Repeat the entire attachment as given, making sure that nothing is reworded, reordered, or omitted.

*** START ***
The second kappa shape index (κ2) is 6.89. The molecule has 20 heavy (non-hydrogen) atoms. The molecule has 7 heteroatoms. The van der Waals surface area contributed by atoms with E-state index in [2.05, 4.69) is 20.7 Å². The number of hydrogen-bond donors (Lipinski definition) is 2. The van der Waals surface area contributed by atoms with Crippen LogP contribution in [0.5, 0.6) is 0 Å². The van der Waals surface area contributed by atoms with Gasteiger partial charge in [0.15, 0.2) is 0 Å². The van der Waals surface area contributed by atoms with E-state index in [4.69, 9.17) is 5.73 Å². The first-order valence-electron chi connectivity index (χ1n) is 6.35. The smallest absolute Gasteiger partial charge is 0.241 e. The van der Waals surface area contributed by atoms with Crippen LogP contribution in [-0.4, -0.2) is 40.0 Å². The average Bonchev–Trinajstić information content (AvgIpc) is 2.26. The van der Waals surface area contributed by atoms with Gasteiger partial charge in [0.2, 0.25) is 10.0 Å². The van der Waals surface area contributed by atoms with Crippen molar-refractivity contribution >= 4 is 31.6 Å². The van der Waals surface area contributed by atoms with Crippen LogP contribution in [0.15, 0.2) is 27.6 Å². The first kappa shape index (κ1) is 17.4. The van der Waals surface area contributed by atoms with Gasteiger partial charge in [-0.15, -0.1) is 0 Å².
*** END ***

The second kappa shape index (κ2) is 6.89. The molecule has 20 heavy (non-hydrogen) atoms. The molecule has 7 heteroatoms. The van der Waals surface area contributed by atoms with E-state index in [2.05, 4.69) is 20.7 Å². The number of hydrogen-bond donors (Lipinski definition) is 2. The van der Waals surface area contributed by atoms with Crippen LogP contribution in [0.5, 0.6) is 0 Å². The van der Waals surface area contributed by atoms with Gasteiger partial charge in [0.15, 0.2) is 0 Å². The van der Waals surface area contributed by atoms with E-state index in [4.69, 9.17) is 5.73 Å². The first-order valence-electron chi connectivity index (χ1n) is 6.35. The smallest absolute Gasteiger partial charge is 0.241 e. The van der Waals surface area contributed by atoms with Crippen LogP contribution in [-0.4, -0.2) is 40.0 Å². The average Bonchev–Trinajstić information content (AvgIpc) is 2.26. The van der Waals surface area contributed by atoms with Gasteiger partial charge in [0.2, 0.25) is 10.0 Å². The van der Waals surface area contributed by atoms with Crippen molar-refractivity contribution >= 4 is 31.6 Å². The van der Waals surface area contributed by atoms with Crippen LogP contribution in [0.15, 0.2) is 27.6 Å². The first kappa shape index (κ1) is 17.4. The van der Waals surface area contributed by atoms with Gasteiger partial charge in [-0.15, -0.1) is 0 Å².